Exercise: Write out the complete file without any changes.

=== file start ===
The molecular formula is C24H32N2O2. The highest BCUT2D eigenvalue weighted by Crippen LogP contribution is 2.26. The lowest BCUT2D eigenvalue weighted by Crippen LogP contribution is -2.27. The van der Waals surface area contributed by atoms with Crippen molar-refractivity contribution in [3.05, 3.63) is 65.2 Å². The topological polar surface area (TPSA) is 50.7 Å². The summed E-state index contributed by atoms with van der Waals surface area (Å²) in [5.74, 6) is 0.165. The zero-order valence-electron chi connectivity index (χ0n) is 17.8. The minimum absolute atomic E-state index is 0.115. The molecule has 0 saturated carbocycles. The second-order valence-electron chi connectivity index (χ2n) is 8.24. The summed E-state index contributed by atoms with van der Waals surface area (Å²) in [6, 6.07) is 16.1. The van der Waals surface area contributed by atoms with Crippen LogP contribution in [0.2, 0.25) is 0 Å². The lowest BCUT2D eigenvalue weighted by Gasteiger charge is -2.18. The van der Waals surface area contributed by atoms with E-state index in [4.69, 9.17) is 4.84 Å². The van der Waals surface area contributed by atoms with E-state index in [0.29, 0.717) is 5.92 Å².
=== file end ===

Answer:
The molecular formula is C24H32N2O2. The highest BCUT2D eigenvalue weighted by Crippen LogP contribution is 2.26. The lowest BCUT2D eigenvalue weighted by Crippen LogP contribution is -2.27. The van der Waals surface area contributed by atoms with Crippen molar-refractivity contribution in [3.05, 3.63) is 65.2 Å². The topological polar surface area (TPSA) is 50.7 Å². The summed E-state index contributed by atoms with van der Waals surface area (Å²) in [5.74, 6) is 0.165. The zero-order valence-electron chi connectivity index (χ0n) is 17.8. The minimum absolute atomic E-state index is 0.115. The molecule has 0 saturated carbocycles. The second-order valence-electron chi connectivity index (χ2n) is 8.24. The summed E-state index contributed by atoms with van der Waals surface area (Å²) in [6, 6.07) is 16.1. The van der Waals surface area contributed by atoms with Crippen LogP contribution in [0.2, 0.25) is 0 Å². The lowest BCUT2D eigenvalue weighted by Gasteiger charge is -2.18. The van der Waals surface area contributed by atoms with E-state index in [4.69, 9.17) is 4.84 Å². The van der Waals surface area contributed by atoms with E-state index in [0.29, 0.717) is 5.92 Å².